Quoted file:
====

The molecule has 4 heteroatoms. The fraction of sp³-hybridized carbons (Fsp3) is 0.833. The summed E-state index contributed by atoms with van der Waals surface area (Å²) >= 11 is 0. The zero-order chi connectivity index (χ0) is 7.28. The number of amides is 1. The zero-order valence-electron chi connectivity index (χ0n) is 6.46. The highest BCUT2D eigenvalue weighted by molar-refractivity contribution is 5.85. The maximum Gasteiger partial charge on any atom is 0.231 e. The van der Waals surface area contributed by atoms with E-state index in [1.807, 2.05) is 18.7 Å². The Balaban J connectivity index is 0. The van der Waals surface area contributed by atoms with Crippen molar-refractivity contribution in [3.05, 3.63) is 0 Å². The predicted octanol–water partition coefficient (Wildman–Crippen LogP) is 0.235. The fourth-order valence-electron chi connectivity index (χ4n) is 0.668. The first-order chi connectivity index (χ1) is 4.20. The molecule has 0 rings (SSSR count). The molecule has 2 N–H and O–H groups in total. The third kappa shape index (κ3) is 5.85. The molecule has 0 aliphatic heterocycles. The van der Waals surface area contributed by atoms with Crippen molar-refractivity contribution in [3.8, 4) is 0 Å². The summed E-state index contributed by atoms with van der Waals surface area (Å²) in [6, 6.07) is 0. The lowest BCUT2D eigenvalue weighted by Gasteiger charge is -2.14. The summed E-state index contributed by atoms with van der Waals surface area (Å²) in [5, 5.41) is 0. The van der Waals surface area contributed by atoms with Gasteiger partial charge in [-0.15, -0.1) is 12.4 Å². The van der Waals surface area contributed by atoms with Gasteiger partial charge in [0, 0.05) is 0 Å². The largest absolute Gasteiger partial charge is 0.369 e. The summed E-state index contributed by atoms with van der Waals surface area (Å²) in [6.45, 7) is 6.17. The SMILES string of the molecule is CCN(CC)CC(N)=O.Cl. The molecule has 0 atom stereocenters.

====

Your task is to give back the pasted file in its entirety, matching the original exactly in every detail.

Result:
The molecule has 4 heteroatoms. The fraction of sp³-hybridized carbons (Fsp3) is 0.833. The summed E-state index contributed by atoms with van der Waals surface area (Å²) >= 11 is 0. The zero-order chi connectivity index (χ0) is 7.28. The number of amides is 1. The zero-order valence-electron chi connectivity index (χ0n) is 6.46. The highest BCUT2D eigenvalue weighted by molar-refractivity contribution is 5.85. The maximum Gasteiger partial charge on any atom is 0.231 e. The van der Waals surface area contributed by atoms with E-state index in [1.807, 2.05) is 18.7 Å². The Balaban J connectivity index is 0. The van der Waals surface area contributed by atoms with Crippen molar-refractivity contribution in [3.05, 3.63) is 0 Å². The predicted octanol–water partition coefficient (Wildman–Crippen LogP) is 0.235. The fourth-order valence-electron chi connectivity index (χ4n) is 0.668. The first-order chi connectivity index (χ1) is 4.20. The molecule has 0 rings (SSSR count). The molecule has 2 N–H and O–H groups in total. The third kappa shape index (κ3) is 5.85. The molecule has 0 aliphatic heterocycles. The van der Waals surface area contributed by atoms with Crippen molar-refractivity contribution in [3.8, 4) is 0 Å². The summed E-state index contributed by atoms with van der Waals surface area (Å²) in [6, 6.07) is 0. The lowest BCUT2D eigenvalue weighted by Gasteiger charge is -2.14. The summed E-state index contributed by atoms with van der Waals surface area (Å²) in [5, 5.41) is 0. The van der Waals surface area contributed by atoms with Gasteiger partial charge in [-0.15, -0.1) is 12.4 Å². The van der Waals surface area contributed by atoms with Gasteiger partial charge in [0, 0.05) is 0 Å². The largest absolute Gasteiger partial charge is 0.369 e. The summed E-state index contributed by atoms with van der Waals surface area (Å²) in [6.45, 7) is 6.17. The SMILES string of the molecule is CCN(CC)CC(N)=O.Cl. The molecule has 0 atom stereocenters.